11pm. On the bus home from work. I’m questionning faith humanity, my past, my present and my future. I just want to get home, collapse and sleep it all off.
In a daze, I see through the condensated glass windows, so clearly, cardboard with “Smile it’s free” painted on. A spark triggered inside of me. Not sure, how, what or why but this spark was compelling me jump off the bus and find out more. Two seconds to decide. It makes no sense to do so- it’s late, cold, and I wished to get up early the following morning. But in that instant the spark overwhelmed me. I did it. I bolted, down the stairs and off the bus.
Walking towards them on Liverpool St. I realise I have no idea what to say. Perhaps I should have thought this through a little more. “I like your sign” I said to them. And that’s how the conversation began.
“Do you mind me taking a photo?” I used that time I was taking it to think of what to ask next. They were incredibly welcoming; so it wasn’t difficult to start conversation. They spoke about their experiences on the streets. Sad stories. Lesley was kicked out of home when she was just 16. Tom lived rough in Essex and was told it’d be better in London. “we came but we’re worse off here” he said.
I asked about the sign. Lesley said she observed those around the city and realised they don’t smile. She wondered why – because a smile is free. They also mentioned since they’ve made this sign, no-one has pissed on them in the streets.
I can’t even comprehend a human being urinating over another. But then I looked around. People drunk, falling, shouting, running across roads just about managing to not get run-over. Reality kicked in. This city isn’t nice at this time.
There’s a contradiction to expectations. The expectation that those in Liverpool St in the evening are civilized well-rounded individuals with stability. And the expectation that the homeless are reckless and dangerous. Those expectations were wrong. The opposite’s occuring.
The two reflect on reckless times. Crack. Heroine. But they’ve turned their back on the drugs now. A 26 day detox. The first five days of anguish followed by energy, health, wisdom and motivation.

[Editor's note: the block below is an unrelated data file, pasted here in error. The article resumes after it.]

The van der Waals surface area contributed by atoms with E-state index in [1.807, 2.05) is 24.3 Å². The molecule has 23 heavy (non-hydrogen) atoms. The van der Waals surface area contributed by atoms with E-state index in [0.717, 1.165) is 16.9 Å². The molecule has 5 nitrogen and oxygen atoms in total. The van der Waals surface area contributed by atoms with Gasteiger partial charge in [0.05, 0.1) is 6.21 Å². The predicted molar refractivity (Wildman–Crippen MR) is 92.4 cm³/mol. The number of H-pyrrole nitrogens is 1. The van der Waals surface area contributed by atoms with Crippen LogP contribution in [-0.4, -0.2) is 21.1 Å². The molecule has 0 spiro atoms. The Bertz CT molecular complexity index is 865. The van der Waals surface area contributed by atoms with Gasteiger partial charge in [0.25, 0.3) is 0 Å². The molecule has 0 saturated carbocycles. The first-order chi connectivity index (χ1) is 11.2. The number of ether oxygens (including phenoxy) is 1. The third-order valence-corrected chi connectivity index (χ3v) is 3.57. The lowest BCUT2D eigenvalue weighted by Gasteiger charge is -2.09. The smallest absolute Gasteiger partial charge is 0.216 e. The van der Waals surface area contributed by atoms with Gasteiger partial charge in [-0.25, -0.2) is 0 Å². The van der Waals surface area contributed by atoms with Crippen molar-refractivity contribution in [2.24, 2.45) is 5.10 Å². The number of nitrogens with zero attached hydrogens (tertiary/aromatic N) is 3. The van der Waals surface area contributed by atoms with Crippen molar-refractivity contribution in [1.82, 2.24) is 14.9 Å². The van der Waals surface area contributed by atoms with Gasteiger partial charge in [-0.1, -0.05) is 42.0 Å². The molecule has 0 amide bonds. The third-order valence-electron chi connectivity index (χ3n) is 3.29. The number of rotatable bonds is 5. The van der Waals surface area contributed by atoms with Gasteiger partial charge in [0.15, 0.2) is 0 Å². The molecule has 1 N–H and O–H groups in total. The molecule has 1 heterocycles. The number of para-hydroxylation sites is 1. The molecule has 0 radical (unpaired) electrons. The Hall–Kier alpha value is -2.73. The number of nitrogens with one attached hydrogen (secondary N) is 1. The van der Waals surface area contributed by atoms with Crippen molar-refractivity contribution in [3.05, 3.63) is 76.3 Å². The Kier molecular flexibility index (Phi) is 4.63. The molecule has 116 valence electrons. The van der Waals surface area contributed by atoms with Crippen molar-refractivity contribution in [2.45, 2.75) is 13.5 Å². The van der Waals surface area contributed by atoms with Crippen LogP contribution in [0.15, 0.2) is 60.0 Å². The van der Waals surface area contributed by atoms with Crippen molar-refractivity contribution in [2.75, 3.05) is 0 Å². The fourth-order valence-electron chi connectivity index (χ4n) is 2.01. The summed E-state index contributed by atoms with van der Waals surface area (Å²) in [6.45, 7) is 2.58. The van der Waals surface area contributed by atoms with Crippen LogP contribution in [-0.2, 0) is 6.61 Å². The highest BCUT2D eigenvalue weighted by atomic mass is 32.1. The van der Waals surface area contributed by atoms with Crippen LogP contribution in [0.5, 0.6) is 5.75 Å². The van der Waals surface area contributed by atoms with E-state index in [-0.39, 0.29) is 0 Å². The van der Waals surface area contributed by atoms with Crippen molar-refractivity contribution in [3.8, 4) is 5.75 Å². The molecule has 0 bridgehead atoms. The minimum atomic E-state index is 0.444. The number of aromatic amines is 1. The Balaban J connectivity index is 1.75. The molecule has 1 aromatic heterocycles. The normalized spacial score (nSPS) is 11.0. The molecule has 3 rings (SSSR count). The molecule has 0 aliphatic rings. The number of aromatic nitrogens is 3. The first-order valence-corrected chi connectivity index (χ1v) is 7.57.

Searching for a job is difficult when you don’t have a postcode. And they can’t get a postcode until they get a job. It’s a ruthless cycle. But they’ve not give up – they have a plan to create a savings account at the post office. These two are just searching for the life we’re all searching. They just have a little further to go.
Not once did they ask me for money. I reach into my purse and find whatever money could find to give them. I tell them I want to track what they’re up to because the messages they send out to the world is inspiring. They pull out a small phone they’d recently bought, took my number and said they’d ring and stop me. “No” I tell them, “I’ll ring you to save credit”. “We don’t know our phone number”.
I suggest for them to come to Lincolns Inn Fields on Sunday evening. Each week Children of Adam set up for 6pm and give food and drink etc to the homeless. I visited Lincolns Inn Fields the previous Sunday and how much their help means.
I thank Lesley and Tom for sharing their story with me, I tell them I will share it with others and I begin to walk away. As I walk, a feeling of discontent comes over me. In that moment, I realised, no matter what words I use, no matter how descriptive the adjectives are, no matter how many years of journalism I study, my writing will never be enough to convey their story. I stop walking and wait. Contemplate. Sigh. I know I need to go back. So I did. And I asked for their story once more, this time on camera so I can share with you. And here it is.
These two have more drive, more ambition and more sense than I could ever have. Tom speaks about safety- the fact that Liverpool street has 20-odd cameras. Lesley talks about buying food and the future she plans with her fiancé. They didn’t moan once, only spoke about what they want to do moving forward.
I’d like to draw your attention to 2.15. A friend of the man questioning Lesley and Tom over drugs, drags him away saying “What are you doing talkin’ to them?” Lesley’s response could have been to shout at the man. But she didn’t. She casually took it in her stride and said: “have a good night lad.” It takes a strong person to react so positively to such nasty negativity.
Following the recording I remind them how admirable they are for motivating themselves to get out this rut. I wish them all the best walk away and from a distance I stand a watch for a minute. This is what I see:
Inside I smile for them.
On a personal note, these two young people inspired me and have given me strength. Their smiles, postivity and resilience is something I’ll remember for the rest of my life. In that brief encounter they taught me so much. I hope their smiles never fade and they get the opportunities they need to have that family, that home, that life they so clearly long for.
Lesley, I recall when you took down my number, you checked my name was spelt correctly. That was kind of you. I returned home to realise I’ve not checked your name. I hope you will forgive me. And perhaps if you stumble across this one day, you will get in touch and correct me!
Peace and Love always.